Year B: January 8, 2012
First Reading: Genesis 1:1-5
Comment: At the start of a new year we get to read the very beginning of creation. Since the creation story is such a familiar one for many churchgoers, it’s refreshing to look at it in an unconventional way. These are a few creation tales we enjoy:
Draw Me A Star by Eric Carle (Written for ages 2-6) This is a simple story of creation by an artist. Each thing the artist draws request another drawn creation. Readers will enjoy turning the page to discover more and more of the artist’s creation.
The movement of this book follows the creation story of Genesis 1. It is highly imaginative, seeking to put readers in the mindset of God as God considers what to create. The story ends with a reminder that God made us for company, and is always present as God says, “Think of me. I’ll be thinking of you.”
There Was an Old Man Who Painted the Sky by Teri Sloat (Written for ages 5-9) Inspired by the discovery of cave paintings depicting creation, this is another story that presents the creator as an artist. For those who love telling stories through music, the text could easily be sung to the tune “There Was an Old Woman Who Swallowed a Fly.”
Mr. and Mrs. God in the Creation Kitchen by Nancy Wood (Written for ages 5 to 9)
This book is a fantastic and creative look at the creation story. It’s a fresh take on a familiar story with eye-catching illustrations and a whimsy that is sure to intrigue the readers.
Harold and the Purple Crayon by Crockett Johnson (Written for ages 4 to 8)
Comment: In this reading we have a baptism story that ends with the appearance of the Holy Spirit. After being baptized in the name of Jesus the Holy Spirit comes down and inspires the disciples there. One never knows how the Holy Spirit will move you; you just have to be open to hearing what the Spirit is saying to you. Harold is a small child with a big imagination. He takes his purple crayon and creates a world to travel through. In the same way that we are constantly thinking of our situation and responding to the word of God and the inspiration of the Holy Spirit, so Harold is going along, thinking of where he is, where he might want to go, and creating it with his purple crayon. The story invites us to open our imaginations to wherever the Spirit leads.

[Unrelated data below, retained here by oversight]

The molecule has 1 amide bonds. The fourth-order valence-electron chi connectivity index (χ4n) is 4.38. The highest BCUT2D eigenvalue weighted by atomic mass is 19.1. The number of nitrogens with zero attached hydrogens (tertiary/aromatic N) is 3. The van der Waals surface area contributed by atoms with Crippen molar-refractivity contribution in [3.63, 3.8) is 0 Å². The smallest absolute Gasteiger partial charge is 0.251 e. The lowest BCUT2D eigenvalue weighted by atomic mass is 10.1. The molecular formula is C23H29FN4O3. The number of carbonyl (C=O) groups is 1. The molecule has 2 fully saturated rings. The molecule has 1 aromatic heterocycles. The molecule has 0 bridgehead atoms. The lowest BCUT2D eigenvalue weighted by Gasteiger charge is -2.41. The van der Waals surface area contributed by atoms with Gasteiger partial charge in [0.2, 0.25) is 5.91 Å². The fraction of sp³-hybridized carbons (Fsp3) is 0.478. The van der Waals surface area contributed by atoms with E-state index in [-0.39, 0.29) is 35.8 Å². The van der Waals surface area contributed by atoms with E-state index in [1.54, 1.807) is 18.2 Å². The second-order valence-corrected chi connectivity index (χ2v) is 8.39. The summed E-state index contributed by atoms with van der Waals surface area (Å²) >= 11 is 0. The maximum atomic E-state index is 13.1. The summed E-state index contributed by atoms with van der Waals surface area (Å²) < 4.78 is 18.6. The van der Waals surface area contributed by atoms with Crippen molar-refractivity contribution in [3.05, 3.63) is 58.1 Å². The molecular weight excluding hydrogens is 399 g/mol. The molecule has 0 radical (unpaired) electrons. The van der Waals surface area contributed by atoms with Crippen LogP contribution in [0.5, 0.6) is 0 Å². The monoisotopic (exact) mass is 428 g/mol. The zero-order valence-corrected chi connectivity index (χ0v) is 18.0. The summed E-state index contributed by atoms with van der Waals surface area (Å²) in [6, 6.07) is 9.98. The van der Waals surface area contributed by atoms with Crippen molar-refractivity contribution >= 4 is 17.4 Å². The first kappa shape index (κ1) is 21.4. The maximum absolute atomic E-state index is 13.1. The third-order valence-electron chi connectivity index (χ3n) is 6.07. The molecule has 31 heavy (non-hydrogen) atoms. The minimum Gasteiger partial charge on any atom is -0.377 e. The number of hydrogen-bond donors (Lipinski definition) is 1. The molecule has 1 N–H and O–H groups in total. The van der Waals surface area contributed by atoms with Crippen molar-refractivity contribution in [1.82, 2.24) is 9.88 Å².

Wizzil by William Steig (Written for ages 5-9)
Comment: Preachers or teachers could go in many directions exploring the baptism of the Lord. For the purposes of discussing this text with children, I find it most helpful to follow the advice of Leslie J. Hoppe: “Though Christian baptism has a significance different from that of John’s baptism, the preacher should use the opportunity presented by the Gospel lesson to lead the members of the congregation to reflect on the significance of their baptism.” (Feasting on the Word, Year B, Volume 1, p 240) Even children who have not been baptized will find it helpful to explore what baptism means. This sacrament represents a cleansing and a transition from an old life to new life in Christ. Through baptism, we express our understanding that we are transformed by God. Wizzil the Witch experiences a kind of baptism of her own when she falls into the river. In mere moments “Wizzil had been so thoroughly cleansed by the crystal-clear water that all her vicious nastiness was whirled away downstream.”
The Lectionary Links this week were written by regular contributor Noell Rathbun and Union Presbyterian Seminary student Rachel Mastin.